Another study was administered by John Cooter. This study consisted of a number of autopsies that were performed on people that had died as the result of a motorcycle accident, to show the effectiveness of a helmet during a collision. During this study, Cooter found that at speeds greater then thirteen mph, a rider is better off not wearing a helmet. He went on to say that patients that had worn full coverage helmets were more likely to sustain facial fractures and injury to the teeth and jaws. At the same time, the people who had not worn a helmet sustained far more facial bruises and scars than the riders who had worn helmets. He also found that most of the riders wearing full coverage helmets suffered from tearing of the brain stem or spinal injuries due to the strap on a helmet. In the end, Cooter concluded that riders had a better chance of surviving a crash without a helmet, than if they were to wear a full coverage helmet. (Biker’s rights)

More than eighty percent of all reported motorcycle crashes, result in death to the rider (Missouri Motorcycle). A motorcycle doesn’t have the crashworthiness or passenger protection of an automobile. An automobile has door beams, a roof, airbags, seat belts, and it’s more stable because it has four wheels. A motorcycle provides no protection for the rider or the passenger, and ejection from the bike is a common event as the result of a collision. If a motorcycle comes to a sudden stop and the rider is ejected from the bike, they will forcibly strike objects in their path, as well as the bike itself. But, what a motorcycle sacrifices in weight and bulk, it makes up with agility, maneuverability, and the ability to stop quickly.

Many of the causes of motorcycle crashes may be attributed to the lack of experience or the failure to recognize the limitations of a motorcycle during a collision. These factors require bikers to take on more defensive driving habits, and to assume special precautions while riding. Riders must be more alert at intersections, this is where about one-third of the multi-vehicle motorcycle crashes occur (Missouri). Riders must anticipate that cars may not be able to see them, and be prepared to take defensive maneuvers at all times. Also, they must be especially cautious while driving on slippery surfaces, or encountering obstacles in the roadway.

The General Accounting Office reviewed 46 studies of motorcycle helmets and helmet laws. They found that helmeted riders have a 73 percent lower fatality rate than riders that had not worn a helmet. Helmeted riders also have an 85 percent reduced incidence of sustaining critical injuries. Furthermore, helmets are 67 percent effective in preventing serious brain injury. In 1996, there were 67,000 motorcycles involved in police-reported crashes, of which forty percent were multiple vehicle crashes. While motorcycles are only two percent of the registered vehicles nationwide, motorcyclist fatalities are five percent of the traffic fatalities that occur each year. In addition, almost one-third of the motorcycle operators killed in crashes aren’t experienced or properly licensed to operate a motorcycle (Missouri).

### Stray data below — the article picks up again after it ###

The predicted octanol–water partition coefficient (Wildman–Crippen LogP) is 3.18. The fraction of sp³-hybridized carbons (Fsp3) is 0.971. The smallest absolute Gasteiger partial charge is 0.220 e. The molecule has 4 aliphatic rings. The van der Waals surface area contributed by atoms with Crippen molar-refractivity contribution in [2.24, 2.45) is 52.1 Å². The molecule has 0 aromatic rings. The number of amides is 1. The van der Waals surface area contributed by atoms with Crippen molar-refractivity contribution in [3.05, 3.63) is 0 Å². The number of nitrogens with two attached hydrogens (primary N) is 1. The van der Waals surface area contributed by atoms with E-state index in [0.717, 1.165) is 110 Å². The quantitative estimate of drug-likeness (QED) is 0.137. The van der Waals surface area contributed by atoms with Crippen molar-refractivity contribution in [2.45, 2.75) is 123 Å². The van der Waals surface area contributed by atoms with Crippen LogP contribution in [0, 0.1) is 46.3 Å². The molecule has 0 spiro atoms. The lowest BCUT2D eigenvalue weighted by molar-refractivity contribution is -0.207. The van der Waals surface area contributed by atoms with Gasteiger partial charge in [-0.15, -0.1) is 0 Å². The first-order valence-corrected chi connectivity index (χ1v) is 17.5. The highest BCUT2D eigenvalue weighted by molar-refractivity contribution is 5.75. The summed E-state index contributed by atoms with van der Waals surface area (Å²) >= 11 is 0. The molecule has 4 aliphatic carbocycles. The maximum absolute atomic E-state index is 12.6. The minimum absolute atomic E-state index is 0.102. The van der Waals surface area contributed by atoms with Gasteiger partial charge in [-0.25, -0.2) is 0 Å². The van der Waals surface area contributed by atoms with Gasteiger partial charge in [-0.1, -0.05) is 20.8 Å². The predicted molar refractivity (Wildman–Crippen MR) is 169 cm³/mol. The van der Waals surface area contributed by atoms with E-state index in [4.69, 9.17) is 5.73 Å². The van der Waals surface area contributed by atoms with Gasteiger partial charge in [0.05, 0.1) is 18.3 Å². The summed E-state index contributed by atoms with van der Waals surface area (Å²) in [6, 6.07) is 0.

The source of almost all deaths caused by motorcycle crashes is impact. When a person’s head makes a sudden violent impact, the small part of the head that was struck, stops moving immediately. If the skull is fractured, the brain may be torn by penetrating objects and bone fragments. A good helmet protects the head by giving it a little time to match speeds with the suddenly encountered object. The outer shell of a helmet distributes force and stops objects from piercing the skull, while the inner liner is crushed by the force of the head inside the helmet. Today’s good helmets do all this without impairing the lateral vision of the rider.

I’ve been riding dirt bikes and mini-bikes since I was eight years old, and I would surely have a lot more bumps and scars had I not worn a helmet. Also, I know a lot of people that would be dead today had they not worn a helmet. But, I believe that people should have the right to choose whether or not to wear a helmet, and someone that has probably never ridden a motorcycle before, shouldn’t dictate whether they do or not. As an active motorcyclist, I almost always wear a full coverage helmet. But, if I’m not going to be riding in heavy traffic, I enjoy being able to go for a ride without having to put my helmet on.

In conclusion, I would like to say that helmets do save lives. But, wherever someone goes and whatever they do, they assume some sort of risk. Unless, all riders wear a full coverage helmet, protective boots, a leather suit with pads, and a neckroll at all times, chances are that you’re going to come out of a motorcycle crash pretty beat up. So, who’s decision should it be to wear a helmet? I don’t think that someone I’ve never met should decide or take a vote whether or not I should wear a helmet. It should be mine.